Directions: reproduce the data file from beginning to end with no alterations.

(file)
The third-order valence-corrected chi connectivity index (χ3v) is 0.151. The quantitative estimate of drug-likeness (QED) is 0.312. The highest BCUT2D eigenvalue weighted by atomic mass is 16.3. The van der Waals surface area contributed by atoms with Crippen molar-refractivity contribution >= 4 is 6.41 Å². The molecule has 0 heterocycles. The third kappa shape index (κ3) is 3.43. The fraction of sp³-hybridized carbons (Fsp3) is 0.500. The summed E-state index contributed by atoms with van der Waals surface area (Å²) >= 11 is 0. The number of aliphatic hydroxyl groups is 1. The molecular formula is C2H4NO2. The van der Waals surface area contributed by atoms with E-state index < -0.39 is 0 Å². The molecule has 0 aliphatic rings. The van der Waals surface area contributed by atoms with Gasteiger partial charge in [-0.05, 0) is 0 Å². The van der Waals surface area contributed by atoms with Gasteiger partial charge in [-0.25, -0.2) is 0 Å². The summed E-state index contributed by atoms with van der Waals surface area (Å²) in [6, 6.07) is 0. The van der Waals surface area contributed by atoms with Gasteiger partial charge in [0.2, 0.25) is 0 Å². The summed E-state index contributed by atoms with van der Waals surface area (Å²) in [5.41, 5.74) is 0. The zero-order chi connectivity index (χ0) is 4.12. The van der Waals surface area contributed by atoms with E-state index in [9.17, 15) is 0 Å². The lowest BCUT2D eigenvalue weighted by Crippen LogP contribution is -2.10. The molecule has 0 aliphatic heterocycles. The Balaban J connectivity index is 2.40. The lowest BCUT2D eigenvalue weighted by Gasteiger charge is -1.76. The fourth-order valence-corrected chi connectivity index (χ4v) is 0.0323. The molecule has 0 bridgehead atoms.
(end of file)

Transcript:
The third-order valence-corrected chi connectivity index (χ3v) is 0.151. The quantitative estimate of drug-likeness (QED) is 0.312. The highest BCUT2D eigenvalue weighted by atomic mass is 16.3. The van der Waals surface area contributed by atoms with Crippen molar-refractivity contribution >= 4 is 6.41 Å². The molecule has 0 heterocycles. The third kappa shape index (κ3) is 3.43. The fraction of sp³-hybridized carbons (Fsp3) is 0.500. The summed E-state index contributed by atoms with van der Waals surface area (Å²) >= 11 is 0. The number of aliphatic hydroxyl groups is 1. The molecular formula is C2H4NO2. The van der Waals surface area contributed by atoms with E-state index < -0.39 is 0 Å². The molecule has 0 aliphatic rings. The van der Waals surface area contributed by atoms with Gasteiger partial charge in [-0.05, 0) is 0 Å². The van der Waals surface area contributed by atoms with Gasteiger partial charge in [-0.25, -0.2) is 0 Å². The summed E-state index contributed by atoms with van der Waals surface area (Å²) in [6, 6.07) is 0. The van der Waals surface area contributed by atoms with Gasteiger partial charge in [0.2, 0.25) is 0 Å². The summed E-state index contributed by atoms with van der Waals surface area (Å²) in [5.41, 5.74) is 0. The zero-order chi connectivity index (χ0) is 4.12. The van der Waals surface area contributed by atoms with E-state index in [9.17, 15) is 0 Å². The lowest BCUT2D eigenvalue weighted by Crippen LogP contribution is -2.10. The molecule has 0 aliphatic heterocycles. The Balaban J connectivity index is 2.40. The lowest BCUT2D eigenvalue weighted by Gasteiger charge is -1.76. The fourth-order valence-corrected chi connectivity index (χ4v) is 0.0323. The molecule has 0 bridgehead atoms.